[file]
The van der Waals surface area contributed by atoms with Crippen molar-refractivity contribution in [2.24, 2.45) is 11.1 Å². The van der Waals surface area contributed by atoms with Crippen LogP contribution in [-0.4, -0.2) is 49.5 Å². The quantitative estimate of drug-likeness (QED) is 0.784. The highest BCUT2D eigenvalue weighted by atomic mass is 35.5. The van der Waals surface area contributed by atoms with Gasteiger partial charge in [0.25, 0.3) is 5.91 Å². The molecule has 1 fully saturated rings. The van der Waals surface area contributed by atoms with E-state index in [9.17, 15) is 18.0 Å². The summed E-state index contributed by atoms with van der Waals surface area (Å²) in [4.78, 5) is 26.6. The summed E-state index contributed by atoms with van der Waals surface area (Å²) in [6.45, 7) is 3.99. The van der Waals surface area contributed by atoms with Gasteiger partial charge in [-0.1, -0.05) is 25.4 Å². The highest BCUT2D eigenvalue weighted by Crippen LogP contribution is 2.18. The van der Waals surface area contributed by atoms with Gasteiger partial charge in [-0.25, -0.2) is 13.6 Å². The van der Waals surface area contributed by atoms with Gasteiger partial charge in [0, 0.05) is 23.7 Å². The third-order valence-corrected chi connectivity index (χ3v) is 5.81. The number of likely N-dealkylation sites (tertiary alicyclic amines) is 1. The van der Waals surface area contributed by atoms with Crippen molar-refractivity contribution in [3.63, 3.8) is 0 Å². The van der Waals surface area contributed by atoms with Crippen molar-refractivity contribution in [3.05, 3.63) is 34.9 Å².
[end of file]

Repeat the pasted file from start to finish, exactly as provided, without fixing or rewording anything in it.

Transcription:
The van der Waals surface area contributed by atoms with Crippen molar-refractivity contribution in [2.24, 2.45) is 11.1 Å². The van der Waals surface area contributed by atoms with Crippen LogP contribution in [-0.4, -0.2) is 49.5 Å². The quantitative estimate of drug-likeness (QED) is 0.784. The highest BCUT2D eigenvalue weighted by atomic mass is 35.5. The van der Waals surface area contributed by atoms with Gasteiger partial charge in [0.25, 0.3) is 5.91 Å². The molecule has 1 fully saturated rings. The van der Waals surface area contributed by atoms with E-state index in [9.17, 15) is 18.0 Å². The summed E-state index contributed by atoms with van der Waals surface area (Å²) in [4.78, 5) is 26.6. The summed E-state index contributed by atoms with van der Waals surface area (Å²) in [6.45, 7) is 3.99. The van der Waals surface area contributed by atoms with Gasteiger partial charge in [-0.1, -0.05) is 25.4 Å². The highest BCUT2D eigenvalue weighted by Crippen LogP contribution is 2.18. The van der Waals surface area contributed by atoms with Gasteiger partial charge in [-0.25, -0.2) is 13.6 Å². The van der Waals surface area contributed by atoms with Gasteiger partial charge in [0, 0.05) is 23.7 Å². The third-order valence-corrected chi connectivity index (χ3v) is 5.81. The number of likely N-dealkylation sites (tertiary alicyclic amines) is 1. The van der Waals surface area contributed by atoms with Crippen molar-refractivity contribution in [3.63, 3.8) is 0 Å². The van der Waals surface area contributed by atoms with Crippen molar-refractivity contribution in [3.05, 3.63) is 34.9 Å².